When Your Postgres Database and ORM Collide: Partitioning

Wed, March 25, 2015 - Jerry Sievert

An ORM (Object-Relational Mapping) has become a near-essential tool of software development. Whether you agree with the model or not, it has become ubiquitous. So, what happens when your ORM is so generic that it can't actually deal with the advanced features of your database? Problem: impedance mismatch. How bad can it be? Really bad, and the workarounds can be just as bad, if not worse. Let's talk about where things can break down: partitioning. Partitioning is a very specific optimization for databases; tables are broken up into subtables that store the data, and can be queried separately either directly or via a CHECK constraint that confines the query to a specific table. Partitioning with Postgres uses a base table, and tables that inherit from that table, along with a trigger that puts data where it needs to go. It's a rather manual process, but it's extremely powerful and allows for a lot of options.

Setting Up

Let's look at a specific example - create the primary table:

CREATE TABLE t (
  id PRIMARY KEY SERIAL,
  p NUMERIC,
  value VARCHAR
);

And create the partitioned tables, using p as the partition key:

CREATE TABLE t1
  (CHECK (p = 1))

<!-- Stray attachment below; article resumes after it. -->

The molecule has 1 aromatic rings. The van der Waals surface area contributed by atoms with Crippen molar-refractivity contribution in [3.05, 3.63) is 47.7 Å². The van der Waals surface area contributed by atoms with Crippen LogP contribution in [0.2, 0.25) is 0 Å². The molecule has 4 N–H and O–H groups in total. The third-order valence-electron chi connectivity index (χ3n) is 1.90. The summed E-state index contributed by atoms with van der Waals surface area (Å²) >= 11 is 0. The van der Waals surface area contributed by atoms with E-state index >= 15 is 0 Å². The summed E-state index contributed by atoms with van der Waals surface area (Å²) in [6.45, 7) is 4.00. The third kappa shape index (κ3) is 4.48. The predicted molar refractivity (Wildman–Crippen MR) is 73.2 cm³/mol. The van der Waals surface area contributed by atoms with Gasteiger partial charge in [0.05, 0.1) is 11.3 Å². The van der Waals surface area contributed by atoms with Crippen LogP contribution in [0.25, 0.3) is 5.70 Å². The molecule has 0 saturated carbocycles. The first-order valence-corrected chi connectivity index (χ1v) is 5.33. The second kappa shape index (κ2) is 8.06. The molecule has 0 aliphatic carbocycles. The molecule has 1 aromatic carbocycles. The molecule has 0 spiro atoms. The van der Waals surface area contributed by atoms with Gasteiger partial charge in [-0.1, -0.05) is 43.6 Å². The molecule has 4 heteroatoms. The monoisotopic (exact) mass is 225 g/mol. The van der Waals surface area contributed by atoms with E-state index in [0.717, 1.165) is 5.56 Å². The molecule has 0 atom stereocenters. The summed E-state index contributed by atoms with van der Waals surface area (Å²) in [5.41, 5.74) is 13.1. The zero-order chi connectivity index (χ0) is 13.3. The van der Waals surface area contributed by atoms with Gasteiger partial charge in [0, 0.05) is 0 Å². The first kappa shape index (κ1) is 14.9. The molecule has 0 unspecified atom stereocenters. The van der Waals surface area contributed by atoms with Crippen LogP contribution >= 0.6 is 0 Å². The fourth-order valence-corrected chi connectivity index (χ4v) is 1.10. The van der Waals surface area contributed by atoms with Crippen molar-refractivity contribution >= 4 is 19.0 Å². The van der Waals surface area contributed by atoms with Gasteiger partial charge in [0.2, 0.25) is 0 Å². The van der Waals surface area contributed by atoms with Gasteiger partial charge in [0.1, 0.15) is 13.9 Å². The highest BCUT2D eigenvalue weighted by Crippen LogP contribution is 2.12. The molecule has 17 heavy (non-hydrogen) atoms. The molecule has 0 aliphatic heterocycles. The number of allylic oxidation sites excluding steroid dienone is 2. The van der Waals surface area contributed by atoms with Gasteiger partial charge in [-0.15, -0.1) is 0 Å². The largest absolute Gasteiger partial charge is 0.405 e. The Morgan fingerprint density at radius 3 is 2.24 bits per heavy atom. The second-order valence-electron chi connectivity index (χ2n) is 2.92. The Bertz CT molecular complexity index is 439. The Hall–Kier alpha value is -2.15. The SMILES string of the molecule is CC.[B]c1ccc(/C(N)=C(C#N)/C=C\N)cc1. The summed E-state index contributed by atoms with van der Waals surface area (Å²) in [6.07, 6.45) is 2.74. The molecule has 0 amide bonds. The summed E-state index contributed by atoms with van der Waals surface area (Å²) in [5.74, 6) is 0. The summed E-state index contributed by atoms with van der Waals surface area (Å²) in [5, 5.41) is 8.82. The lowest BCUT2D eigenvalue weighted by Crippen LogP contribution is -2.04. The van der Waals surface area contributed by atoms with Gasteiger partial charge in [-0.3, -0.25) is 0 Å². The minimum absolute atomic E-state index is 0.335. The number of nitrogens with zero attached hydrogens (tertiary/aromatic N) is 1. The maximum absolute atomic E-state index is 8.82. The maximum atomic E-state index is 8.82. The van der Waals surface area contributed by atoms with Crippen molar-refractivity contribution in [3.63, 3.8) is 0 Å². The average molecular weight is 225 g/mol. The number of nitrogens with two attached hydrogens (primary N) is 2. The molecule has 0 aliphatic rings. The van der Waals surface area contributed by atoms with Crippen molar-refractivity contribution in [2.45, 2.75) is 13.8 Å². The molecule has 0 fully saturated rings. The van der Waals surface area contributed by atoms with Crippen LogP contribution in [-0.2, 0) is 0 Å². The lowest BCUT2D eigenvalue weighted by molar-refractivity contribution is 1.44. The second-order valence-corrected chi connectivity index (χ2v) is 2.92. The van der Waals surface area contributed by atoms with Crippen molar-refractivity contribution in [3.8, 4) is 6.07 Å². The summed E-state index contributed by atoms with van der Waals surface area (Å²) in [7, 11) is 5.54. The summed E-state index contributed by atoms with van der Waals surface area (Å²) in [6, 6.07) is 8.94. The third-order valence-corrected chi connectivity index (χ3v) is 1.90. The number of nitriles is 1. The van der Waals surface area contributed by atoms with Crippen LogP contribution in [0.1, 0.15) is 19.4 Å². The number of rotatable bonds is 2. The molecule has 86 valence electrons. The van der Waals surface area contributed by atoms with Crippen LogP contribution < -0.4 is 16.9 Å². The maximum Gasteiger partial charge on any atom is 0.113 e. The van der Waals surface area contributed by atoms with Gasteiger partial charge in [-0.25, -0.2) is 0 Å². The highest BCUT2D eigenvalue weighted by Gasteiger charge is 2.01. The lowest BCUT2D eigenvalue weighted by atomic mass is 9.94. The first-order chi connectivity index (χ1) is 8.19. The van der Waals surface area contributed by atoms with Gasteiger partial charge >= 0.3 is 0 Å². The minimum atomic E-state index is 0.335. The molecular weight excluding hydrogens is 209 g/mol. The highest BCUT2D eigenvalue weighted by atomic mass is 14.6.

INHERITS (t);


CREATE TABLE t2
  (CHECK (p = 2))
  INHERITS (t);

We have created two (extra) tables, but on insert we need to be able to put the data where it needs to be. This requires a TRIGGER (which requires a function to run when the INSERT happens):

CREATE OR REPLACE FUNCTION t_insert_trigger()
RETURNS TRIGGER AS $$
BEGIN
    IF ( NEW.p = 1) THEN
        INSERT INTO t1 VALUES (NEW.);
    ELSIF ( NEW.p = 2 ) THEN
        INSERT INTO t2 VALUES (NEW.);
    ELSE
        RAISE EXCEPTION 'p out of range.  It needs to be 1 or 2!';
    END IF;
    RETURN NULL;
END;
$$
LANGUAGE plpgsql;

So here's the trigger:

CREATE TRIGGER trigger_t
  BEFORE INSERT
  ON t FOR EACH ROW
  EXECUTE PROCEDURE t_insert_trigger();

From here, whenever we insert something into the table t, it goes into the correct table (or errors if p doesn't contain 1 or 2, details right?).